TASTE: COGNAC

Every weekday morning, I make sure to give myself ten minutes of “me” time before I start the usual “metro, boulot, dodo” routine. It isn’t much, but it’s just long enough to make an espresso and read the daily NOWNESS post in peace. This morning they covered Hennessey V.S.O.P’s sleek new bottle and the rituals that surround cognac, filmed through the eyes of Dustin Lynn.

While the video was stunning, I found myself distracted, wondering what a V.S.O.P. cognac was. Then I realized – forget V.S.O.P., I don’t know what cognac even is! I mean, I know it’s an amber-toned liquor, best experienced neat, that warms you like nothing else on a cold winter’s day…but as far as what it’s made from, or what its distillation and ageing process is like, I had no clue.

Unlike most girls, I actually enjoy the taste of a beautiful hard liquor that hasn’t been spoiled by a mixer. And being a curious person by nature, I love learning how such spicy spirits make it from a vineyard’s harvest to a relaxing nightcap. So the Googling began, and in no time I was enthralled in all things cognac.

Now I admit  – while any oenophile would probably have much more to say about cognac, here’s the simpler, more interesting (and not too long!) version of the story. Cheers!

Cognac: A type of brandy named after the town of Cognac, France.

Made from: Specified grapes from the Cognac region. 90% must be the Ugni Blanc, also known as the Saint-Emilion grape.

Fermentation: Grapes are pressed for 2 to 3 weeks. Sugars are converted into alcohol, resulting in a wine that’s 7-8% alcohol.

Distillation: The not-so- tasty wine is twice distilled in copper stills. Now we have what they call “eau-de-vie,” a colorless spirit of about 70% alcohol. (By the way, eau-de-vie is great by itself too!)

Aging: The eau-de-vie is placed in wooden casks made of oak from Limonsin or Troncais, France. The eau-de-vie must be aged for a minimum of 2 years in these casks to be considered a true cognac, though most are aged for much longer (upwards of 50 years!). It is these barrels that give the spirit its distinct amber color and “tannin” flavor.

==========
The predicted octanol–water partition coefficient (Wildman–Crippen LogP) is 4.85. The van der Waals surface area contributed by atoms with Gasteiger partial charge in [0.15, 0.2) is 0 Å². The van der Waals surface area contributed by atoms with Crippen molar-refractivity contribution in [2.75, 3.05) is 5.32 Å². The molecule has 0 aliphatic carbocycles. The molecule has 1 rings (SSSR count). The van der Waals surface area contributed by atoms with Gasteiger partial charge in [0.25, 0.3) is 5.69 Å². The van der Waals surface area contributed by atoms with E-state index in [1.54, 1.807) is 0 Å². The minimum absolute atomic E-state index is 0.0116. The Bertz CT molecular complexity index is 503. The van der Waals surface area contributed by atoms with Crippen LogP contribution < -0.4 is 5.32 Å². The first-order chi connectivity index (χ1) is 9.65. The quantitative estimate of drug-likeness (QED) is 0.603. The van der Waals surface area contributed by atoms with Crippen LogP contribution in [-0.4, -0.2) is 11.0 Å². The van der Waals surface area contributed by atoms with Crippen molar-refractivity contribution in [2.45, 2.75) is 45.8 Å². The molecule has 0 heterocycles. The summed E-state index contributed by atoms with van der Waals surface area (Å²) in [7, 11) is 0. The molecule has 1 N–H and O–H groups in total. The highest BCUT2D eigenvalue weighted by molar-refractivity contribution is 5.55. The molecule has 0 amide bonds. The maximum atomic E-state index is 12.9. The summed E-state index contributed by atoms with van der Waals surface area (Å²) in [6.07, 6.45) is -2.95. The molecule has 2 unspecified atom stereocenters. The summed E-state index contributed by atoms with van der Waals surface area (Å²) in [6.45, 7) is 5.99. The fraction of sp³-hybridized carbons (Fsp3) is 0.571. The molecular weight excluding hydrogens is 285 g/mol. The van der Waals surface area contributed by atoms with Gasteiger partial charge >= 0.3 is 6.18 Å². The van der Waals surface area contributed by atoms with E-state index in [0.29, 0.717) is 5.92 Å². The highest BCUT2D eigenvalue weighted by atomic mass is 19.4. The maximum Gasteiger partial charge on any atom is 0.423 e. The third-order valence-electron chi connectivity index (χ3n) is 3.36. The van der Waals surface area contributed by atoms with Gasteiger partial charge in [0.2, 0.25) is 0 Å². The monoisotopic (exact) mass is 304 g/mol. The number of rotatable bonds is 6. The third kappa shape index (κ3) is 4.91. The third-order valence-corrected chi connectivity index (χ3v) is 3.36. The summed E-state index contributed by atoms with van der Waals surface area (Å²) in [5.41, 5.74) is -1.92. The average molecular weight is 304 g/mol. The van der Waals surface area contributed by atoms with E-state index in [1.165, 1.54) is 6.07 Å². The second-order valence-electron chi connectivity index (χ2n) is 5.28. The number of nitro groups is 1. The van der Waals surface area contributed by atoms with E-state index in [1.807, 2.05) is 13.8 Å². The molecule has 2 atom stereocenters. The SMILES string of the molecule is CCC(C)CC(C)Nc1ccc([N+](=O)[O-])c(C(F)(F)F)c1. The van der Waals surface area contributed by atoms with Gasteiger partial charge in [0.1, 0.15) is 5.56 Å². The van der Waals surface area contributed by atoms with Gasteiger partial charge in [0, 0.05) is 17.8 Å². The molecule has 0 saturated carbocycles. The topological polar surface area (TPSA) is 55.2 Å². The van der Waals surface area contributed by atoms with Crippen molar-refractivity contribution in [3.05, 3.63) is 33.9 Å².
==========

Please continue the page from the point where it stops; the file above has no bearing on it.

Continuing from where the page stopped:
La Parte des Anges: Or “the Angel’s Share” in English, is the name given to the 3% of eau-de-vie that is lost during the aging process due to evaporation. Producing a black fungus on the exterior of the building where the cognac is aging, this 3% might not seem like much, but it adds up. In fact, it represents 22 million bottles of cognac per year! That makes the “angels” the second largest market for the spirit after the United States.

Blending: This step is what distinguishes a Hennessy from a Martell, a Rémy Martin from a Courvoisier. Each house has their own distinct way of blending, which in turn brands their flavor. The marriage of differently aged eau-de-vies from different local areas is done by the maître de chai, or master taster. And they really have to be masters; since the delicate blend is so closely tied to the house’s identity, it has to taste the same today as it did in 1950. Likewise, it will have to taste the same 50 years from now. Now that’s what I call a trained palette.

And of course…

Grading:

V.S. or ***: Very Special. A cognac that’s been stored in casks for a minimum of two years.

V.S.O.P: Very Superior Old Pale. A cognac that’s been stored in casks for at least four years, although the casks are usually much older.

X.O.: Extra Old. A cognac that’s been stored in casks for at least six years, and upwards of 20 years.

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